Gold rebounded on Tuesday from a one-month low hit in the prior session, helped by short covering and a rise in bullion-backed exchange traded fund holdings, but expectations of higher U.S. interest rates and a lack of physical buying capped gains.
Some gold investors have turned bearish after comments last week from U.S. Federal Reserve Chief Janet Yellen that suggested interest rates could rise sooner than many had expected, hurting bullion's appeal as a hedge against inflation.
Gold added $4.43 to $1,313.55 an ounce by 0337 GMT, off Monday's trough of $1,307.54, its weakest since Feb. 20, but below a six-month top of $1,391.76 hit last week.
"ETF holdings have been supportive. Much of that has been the main reason why prices this year have been stable," said Mark Keenan, head of Commodities Research for Asia at Societe Generale. "Short covering at the start of the year and the safe-haven appeal throughout the EM (emerging market) and Ukrainian crisis" have also underpinned prices, he said.
"But ultimately, these factors have been short-lived," Keenan said. "The larger macro-economics framework still remains very bearish for gold. With the price unable to break through $1,400 recently, selling has returned to the market and it remains back on track for lower numbers."
SPDR Gold Trust, the world's largest gold-backed exchange-traded fund, said its holdings rose 0.55 percent to 821.47 tonnes on Monday from 816.97 tonnes on Friday.
In terms of ounces, the holdings are at their highest since December.
Investors are also eyeing the Ukraine crisis for trading cues. U.S. President Barack Obama and major industrialised allies warned Russia that it faced damaging economic sanctions if President Vladimir Putin takes further action to destabilise Ukraine following the seizure of Crimea.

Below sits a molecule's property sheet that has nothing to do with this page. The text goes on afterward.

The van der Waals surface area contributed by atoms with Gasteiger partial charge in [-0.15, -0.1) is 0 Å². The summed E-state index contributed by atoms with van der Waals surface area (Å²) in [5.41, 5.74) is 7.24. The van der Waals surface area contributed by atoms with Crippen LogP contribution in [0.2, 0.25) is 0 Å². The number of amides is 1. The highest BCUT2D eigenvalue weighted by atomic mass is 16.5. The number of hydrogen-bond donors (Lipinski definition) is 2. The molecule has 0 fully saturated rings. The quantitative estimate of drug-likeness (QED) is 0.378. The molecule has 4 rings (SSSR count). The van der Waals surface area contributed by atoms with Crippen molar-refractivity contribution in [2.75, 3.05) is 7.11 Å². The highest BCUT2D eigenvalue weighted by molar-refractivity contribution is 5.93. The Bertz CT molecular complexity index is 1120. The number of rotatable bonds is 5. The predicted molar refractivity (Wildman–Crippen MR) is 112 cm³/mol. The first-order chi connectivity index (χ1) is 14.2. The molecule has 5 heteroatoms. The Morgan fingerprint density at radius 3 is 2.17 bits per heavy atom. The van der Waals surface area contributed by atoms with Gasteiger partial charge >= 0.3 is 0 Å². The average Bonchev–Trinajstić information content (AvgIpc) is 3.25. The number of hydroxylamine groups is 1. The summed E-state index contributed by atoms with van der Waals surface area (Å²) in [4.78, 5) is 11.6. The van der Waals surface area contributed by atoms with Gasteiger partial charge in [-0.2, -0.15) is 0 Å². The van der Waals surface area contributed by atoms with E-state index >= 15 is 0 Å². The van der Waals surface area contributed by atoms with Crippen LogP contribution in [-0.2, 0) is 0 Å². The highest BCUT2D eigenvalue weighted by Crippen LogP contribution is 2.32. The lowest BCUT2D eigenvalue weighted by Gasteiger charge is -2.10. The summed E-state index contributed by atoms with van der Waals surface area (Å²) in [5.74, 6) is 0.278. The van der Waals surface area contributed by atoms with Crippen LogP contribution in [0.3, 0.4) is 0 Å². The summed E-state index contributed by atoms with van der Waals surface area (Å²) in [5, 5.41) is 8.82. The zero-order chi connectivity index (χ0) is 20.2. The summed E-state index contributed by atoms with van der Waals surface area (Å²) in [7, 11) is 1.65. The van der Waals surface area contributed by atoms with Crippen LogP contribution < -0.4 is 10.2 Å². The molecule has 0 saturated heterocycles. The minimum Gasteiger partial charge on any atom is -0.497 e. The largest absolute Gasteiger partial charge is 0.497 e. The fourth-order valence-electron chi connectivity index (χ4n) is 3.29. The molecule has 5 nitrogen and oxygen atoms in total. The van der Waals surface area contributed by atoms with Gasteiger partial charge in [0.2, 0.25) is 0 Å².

U.S. gold was at $1,314.20 an ounce, up $3.00.
Physical dealers said demand from jewellers and retail investors was subdued, keeping premiums for gold bars little changed in Singapore at $1 an ounce to the spot London prices.
"To be very honest, physical demand hasn't picked up. I don't know what customers are waiting for. Prices are a lot cheaper than last week, but the demand is not there," said a dealer in Singapore.
"I am actually quite shocked. I mean, you do see some buying but buyers are just not taking physical delivery."
Dealers in Hong Kong complained that a weak yuan and discounted prices on the Shanghai Gold Exchange had curbed buying interest from China, the world's top consumer.
In other markets, Asian shares were in a defensive mode after Wall Street fell overnight, though still-vague hopes of a new stimulus plan in China could improve investor sentiment.
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